Here’s an example. I recently saw an obituary notice for an accomplished philosopher at Chapel Hill named Jay Rosenberg ’63. Prior to seeing the obituary, I had not known that he, too, was a Reed grad. So is my colleague here at Cornell, Sydney Shoemaker ’53, one of the most influential metaphysicians of his generation. So were my colleagues at Yale, Allen ’64 and Rega Clark ’66 Wood, who have since gone to Stanford—Allen is the leading Kant scholar of our age, and Rega is the world’s authority on the medieval philosopher Richard Rufus. Another colleague at Yale, Michael Nelson ’95, who is now out at UC Riverside, turned out to be a Reedie. So is my old classmate Ned Hall ’87, at Harvard, and Jenann Ismael ’90, at Tucson. There is a whole story to be told about Reed’s role in American philosophy—our representation in the discipline is completely disproportionate to our size. Why not write an article about that?
Or you could write about great Reed teachers. Your profile of Bill Childers ’87 in the last issue reminded me of a brilliant class that Gail Berkeley Sherman taught, in which I remember arguing with Bill and Ned Hall, too. Wouldn’t surprise me if she had trained other people who are now in academia. Or David Griffiths: between Hall and Ismael, he has taught physics to at least two of the leading philosophers of science in the country (I still think of his intro physics lectures as the model of how I try to lecture).
You could write about Sydney or Allen or Jay, real Reedies who were famous philosophers. Don’t think philosophy is interesting? Then write about Reed grads doing things you do think are interesting. But, for god’s sake, don’t write about how some minor, unrelated celebrity once ennobled our campus by his presence—it looks desperate. And if you don’t think that any of Reed’s own, homegrown accomplishments are worth writing about—then maybe you’re writing for the wrong magazine?
—Tad Brennan ’87
“When the Beats Came Back,” by John Suiter, immediately grabbed my interest and I read the entire thing. Something in that piece inspires me as a writer and as a person, to look at the very true reasons that inspire one to write. There is something that pulls one to do so, a need and a desire to communicate a thought, idea, or truth—fictional or real.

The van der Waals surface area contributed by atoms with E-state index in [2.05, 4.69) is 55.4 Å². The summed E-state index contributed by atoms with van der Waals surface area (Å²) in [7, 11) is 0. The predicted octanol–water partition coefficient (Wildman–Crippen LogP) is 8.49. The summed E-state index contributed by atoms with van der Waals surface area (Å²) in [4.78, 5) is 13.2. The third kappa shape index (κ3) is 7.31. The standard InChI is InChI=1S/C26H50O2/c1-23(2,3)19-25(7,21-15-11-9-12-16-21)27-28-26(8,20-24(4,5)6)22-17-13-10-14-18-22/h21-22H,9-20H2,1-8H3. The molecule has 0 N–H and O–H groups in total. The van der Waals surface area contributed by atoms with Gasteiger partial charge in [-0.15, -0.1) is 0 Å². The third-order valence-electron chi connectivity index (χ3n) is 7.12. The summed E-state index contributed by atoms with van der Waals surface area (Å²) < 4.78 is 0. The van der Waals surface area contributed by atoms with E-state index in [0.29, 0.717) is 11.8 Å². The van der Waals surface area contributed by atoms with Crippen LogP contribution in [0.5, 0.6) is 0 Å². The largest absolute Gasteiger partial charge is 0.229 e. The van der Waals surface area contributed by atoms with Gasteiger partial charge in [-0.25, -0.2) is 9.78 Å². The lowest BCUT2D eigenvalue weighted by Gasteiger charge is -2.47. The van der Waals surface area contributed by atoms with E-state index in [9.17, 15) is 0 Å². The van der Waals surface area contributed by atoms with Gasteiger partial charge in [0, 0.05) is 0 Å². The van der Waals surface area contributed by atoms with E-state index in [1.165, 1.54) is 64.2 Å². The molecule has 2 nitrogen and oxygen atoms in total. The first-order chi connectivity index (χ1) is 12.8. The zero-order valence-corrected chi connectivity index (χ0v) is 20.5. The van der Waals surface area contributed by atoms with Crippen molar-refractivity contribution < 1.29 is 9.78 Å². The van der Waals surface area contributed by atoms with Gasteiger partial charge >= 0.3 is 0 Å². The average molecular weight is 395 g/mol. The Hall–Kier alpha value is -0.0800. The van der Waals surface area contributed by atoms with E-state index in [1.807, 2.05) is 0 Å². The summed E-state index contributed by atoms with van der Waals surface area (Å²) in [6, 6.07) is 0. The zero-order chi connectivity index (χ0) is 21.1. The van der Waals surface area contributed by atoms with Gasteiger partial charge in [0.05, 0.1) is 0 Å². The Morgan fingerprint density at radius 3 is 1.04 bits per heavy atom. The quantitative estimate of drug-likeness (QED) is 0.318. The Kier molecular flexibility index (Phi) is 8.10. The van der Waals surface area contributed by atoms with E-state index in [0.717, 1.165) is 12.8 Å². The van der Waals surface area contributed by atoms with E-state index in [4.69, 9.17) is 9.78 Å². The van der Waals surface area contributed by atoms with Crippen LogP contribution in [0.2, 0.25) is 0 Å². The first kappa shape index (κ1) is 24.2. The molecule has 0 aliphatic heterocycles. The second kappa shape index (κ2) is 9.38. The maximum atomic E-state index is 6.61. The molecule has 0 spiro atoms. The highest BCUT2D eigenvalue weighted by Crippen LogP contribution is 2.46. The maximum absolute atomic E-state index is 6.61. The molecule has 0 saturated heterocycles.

As I read about the Allen Ginsberg-Gary Snyder road trip in 1956, and Ginsberg’s readings at Reed in Anna Mann Cottage (and his comparisons of that experience to a later more staged and “hyped” reading in Berkeley), truth sank in. I also remembered during my years at Reed attending a reading of Gary Snyder one dark evening in the commons, and listening to his poem relating to the fruit of an avocado. The best part of the avocado is the dark green flesh close to the skin, “don’t miss it,” is the message I remember. That is what life—and writing—is like. Don’t go for the flash, and miss that best dark green part close to the avocado skin.
John Suiter’s fine article helped me to see this from Allen Ginsberg’s own words. And also, it inspired me to remember that myself.
—Tara Meixsell ’83
Footnote to “When the Beats Came Back”: That 1956 visit was one of several Ginsberg made to Portland. My Portland Red Guide (Ooligan Press, 2007) notes (p.189) that Ginsberg spent a few months in Portland during the ’60s, living in Alice Strong’s garden cottage in the West Hills. His Portland State University visit in 1967 caused its president to ban the student paper for running a nude photo of the poet, and his “Portland Coliseum” was written after attending the Beatles concert in Memorial Coliseum in 1965.
—Mike Munk ’56
Remembering Warm Springs
The winter issue of Reed was terrific reading! Rob Moore ’82 [“Listening to Indians”] is a good writer and the articles brought back some great memories of Dave French and several classmates of mine—and I did wonder what they all accomplished at Warm Springs!
—Sheila Bain Jones ’51
The study of David ’39 and Kathrine Story French
I was delighted to receive the latest copy of Reed magazine with Robert Moore’s article on David French’s legacy. It is special to me in several ways. I can’t claim to have been French’s student. He lectured a couple of times in my linguistics courses in the late 1980s, and I spent one long, fascinating afternoon in that famous basement talking about ideas for a possible senior thesis involving library material on Northwest Coast Indians.
It was not nearly as tidy as Dan Kvitka’s photo showed [“Live/Work Space”]. I remember sitting among towering piles of yellowing paper piled on two desks as we sat in comfy chairs between the two desks and talked while David French chain-smoked nearly a pack of cigarettes. He was gracious, eloquent, fascinating, and inspiring after my ego had been bruised by a “conditional pass” of my junior quals, which required I put together a thesis proposal and bibliography before decamping in May.